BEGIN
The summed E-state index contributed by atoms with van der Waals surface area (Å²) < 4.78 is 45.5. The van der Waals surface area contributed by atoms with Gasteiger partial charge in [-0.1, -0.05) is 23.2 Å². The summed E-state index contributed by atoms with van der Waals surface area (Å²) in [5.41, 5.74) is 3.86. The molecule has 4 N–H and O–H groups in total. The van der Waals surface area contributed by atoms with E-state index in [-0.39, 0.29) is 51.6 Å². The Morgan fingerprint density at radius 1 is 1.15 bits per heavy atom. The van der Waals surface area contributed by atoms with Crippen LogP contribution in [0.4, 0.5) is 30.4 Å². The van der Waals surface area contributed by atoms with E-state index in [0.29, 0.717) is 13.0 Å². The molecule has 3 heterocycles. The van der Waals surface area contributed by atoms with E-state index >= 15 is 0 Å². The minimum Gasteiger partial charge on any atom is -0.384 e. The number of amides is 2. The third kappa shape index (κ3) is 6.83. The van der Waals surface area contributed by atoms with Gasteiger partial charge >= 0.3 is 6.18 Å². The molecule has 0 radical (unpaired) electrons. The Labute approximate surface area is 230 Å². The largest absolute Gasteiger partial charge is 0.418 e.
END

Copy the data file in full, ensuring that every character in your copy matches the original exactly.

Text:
The summed E-state index contributed by atoms with van der Waals surface area (Å²) < 4.78 is 45.5. The van der Waals surface area contributed by atoms with Gasteiger partial charge in [-0.1, -0.05) is 23.2 Å². The summed E-state index contributed by atoms with van der Waals surface area (Å²) in [5.41, 5.74) is 3.86. The molecule has 4 N–H and O–H groups in total. The van der Waals surface area contributed by atoms with E-state index in [-0.39, 0.29) is 51.6 Å². The Morgan fingerprint density at radius 1 is 1.15 bits per heavy atom. The van der Waals surface area contributed by atoms with Crippen LogP contribution in [0.4, 0.5) is 30.4 Å². The van der Waals surface area contributed by atoms with E-state index in [0.29, 0.717) is 13.0 Å². The molecule has 3 heterocycles. The van der Waals surface area contributed by atoms with E-state index >= 15 is 0 Å². The minimum Gasteiger partial charge on any atom is -0.384 e. The number of amides is 2. The third kappa shape index (κ3) is 6.83. The van der Waals surface area contributed by atoms with Gasteiger partial charge >= 0.3 is 6.18 Å². The molecule has 0 radical (unpaired) electrons. The Labute approximate surface area is 230 Å². The largest absolute Gasteiger partial charge is 0.418 e.